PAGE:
We are great at building infrastructure, but we need a revolution to make the UK the most internet-connected country


Our use of high-speed broadband, and the speed at which the technological world is developing, must provide the stimulus that challenges our incremental approach to infrastructure and encourages us to think bigger about the entire ecosystem of housing, transport and the way people, goods and data move about our country.

The construction industry is actually very good at delivering individual, large-scale infrastructure projects, when we put our minds to it. But getting to this stage can be painful.

Yes, Crossrail is late – and there are questions about why, not to mention why we were only told about it so late on. And yes, we have become so used to delays in big projects that we almost just shrug when these announcements are made.

“We have become so used to delays in big projects that we almost shrug when these announcements are made”

But Crossrail will be, and is, a great project, and I believe it will be widely celebrated when it does open. All the projections suggest it’s going to be well used.

Nevertheless, it is time to challenge this sequential approach to developing our critical new infrastructure, and instead strive for a plan that is bold and visionary, and not centred on the individual, specific ambitions of one large-scale project at a time.

We need to drive our roads back up to a world-class standard – I’ve mentioned here before my consternation at the appalling disrepair of our national roads network – and to make sure that roads are connected to other modes of transport, in order to support the faster and easier movement of people and goods.

Airports are clearly an important part of this story, but it’s not about pitching one against each other, based on a battle for (one!) new runway. What has happened to our ambition as a major economy?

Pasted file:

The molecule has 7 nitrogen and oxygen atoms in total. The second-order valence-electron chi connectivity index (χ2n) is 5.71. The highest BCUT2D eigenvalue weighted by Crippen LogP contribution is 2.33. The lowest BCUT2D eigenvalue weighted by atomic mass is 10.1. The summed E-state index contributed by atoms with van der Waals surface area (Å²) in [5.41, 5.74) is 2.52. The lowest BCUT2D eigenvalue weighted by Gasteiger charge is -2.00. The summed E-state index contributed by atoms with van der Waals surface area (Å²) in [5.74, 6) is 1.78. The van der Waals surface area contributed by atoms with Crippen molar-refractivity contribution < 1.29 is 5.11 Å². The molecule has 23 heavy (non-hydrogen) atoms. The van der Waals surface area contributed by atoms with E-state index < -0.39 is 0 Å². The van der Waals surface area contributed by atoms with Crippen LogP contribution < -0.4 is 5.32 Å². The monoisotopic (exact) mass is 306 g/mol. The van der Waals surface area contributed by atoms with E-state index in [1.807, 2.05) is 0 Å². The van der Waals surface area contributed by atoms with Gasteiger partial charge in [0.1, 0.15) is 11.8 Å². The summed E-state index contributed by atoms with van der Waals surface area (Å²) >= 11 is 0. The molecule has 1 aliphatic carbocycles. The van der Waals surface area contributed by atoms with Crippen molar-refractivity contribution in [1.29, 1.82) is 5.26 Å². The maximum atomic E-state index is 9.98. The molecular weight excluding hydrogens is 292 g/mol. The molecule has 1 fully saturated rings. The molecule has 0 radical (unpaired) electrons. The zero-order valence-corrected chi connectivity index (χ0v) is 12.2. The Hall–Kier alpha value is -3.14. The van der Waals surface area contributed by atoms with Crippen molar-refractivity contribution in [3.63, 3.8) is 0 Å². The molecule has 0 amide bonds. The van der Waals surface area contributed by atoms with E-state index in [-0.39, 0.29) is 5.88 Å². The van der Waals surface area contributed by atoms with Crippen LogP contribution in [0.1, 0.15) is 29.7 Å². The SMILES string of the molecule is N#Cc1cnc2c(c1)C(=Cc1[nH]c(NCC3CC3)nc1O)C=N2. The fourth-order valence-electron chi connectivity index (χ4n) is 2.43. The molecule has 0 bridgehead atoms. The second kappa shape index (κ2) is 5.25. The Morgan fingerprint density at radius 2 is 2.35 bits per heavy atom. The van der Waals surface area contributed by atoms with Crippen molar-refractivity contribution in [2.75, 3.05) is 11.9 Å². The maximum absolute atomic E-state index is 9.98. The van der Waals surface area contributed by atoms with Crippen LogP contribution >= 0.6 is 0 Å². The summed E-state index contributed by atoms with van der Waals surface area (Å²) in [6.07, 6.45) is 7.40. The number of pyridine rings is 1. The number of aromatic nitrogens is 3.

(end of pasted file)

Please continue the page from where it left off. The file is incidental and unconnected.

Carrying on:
Broadband speed is now a crucial factor for homeowners deciding where to live – do we really think they are not also looking at how smart their commute would be?

And crucially, we need to be prepared to borrow to invest in connected rail links. You don’t need me to tell you about the myriad issues with our train network, which are compounded by the changes in the way people work, with longer commutes and an expectation of being able to log on immediately and work from your seat.

You’re often lucky to get any decent and sustained mobile signal at all on our rail network, let alone usable wifi. Super-fast broadband should be the standard – it is what people expect, and it is perfectly deliverable. Broadband speed is now a crucial factor for homeowners deciding where to live – do we really think they are not also looking at how smart their commute would be? We talk about smart cities, but what about smart suburbs and smart infrastructure?

This is about so much more than the physical infrastructure and movement of people, and cars, and goods. It’s about the essential attributes of a world-leading economy. There is much going on – smart motorways, for example, can help keep the country moving more efficiently – but we need to start taking more risks and move at a faster pace.

Devolution plays some part in this. The development of the Northern Powerhouse, and investment programmes in our great cities beyond London, should all have smart infrastructure in mind if they are to be successful. There’s no value in building great places in isolation from the rest of the country, and connecting our cities with good transport links is essential if people are going to want to live and work there. The rail chaos this summer in the north of the country – which is only just receiving national attention – proved just how important this is. Clearly, we need to think beyond Crossrail and the M25.

It’s not that nothing is happening. But our future will rely on having a smart economy, and that cannot be supported without smart, fast and integrated infrastructure.

We need to be bold, and to invest in an infrastructure revolution that befits the technological revolution we are living through. When we put our minds to it, we know we can build great infrastructure on time and budget. We have great engineering skills, great contractors, and some of the best technological minds in the world. We know how to do it, but we need to go beyond delivering on a piece-by-piece basis.

There has rarely been a more important time for a bold plan. It is essential to invest in our connectivity infrastructure, with multiple projects being developed at the same time.

There is no point in worrying about what we did and didn’t do in the past. That has gone. We need to spend our time now thinking about what we need to do, and can do – and making it happen. Let’s make the UK the most connected country with the very best, leading infrastructure.

It’s time to get bold. It’s time to get busy.

Richard McCarthy is senior director strategic services at Capita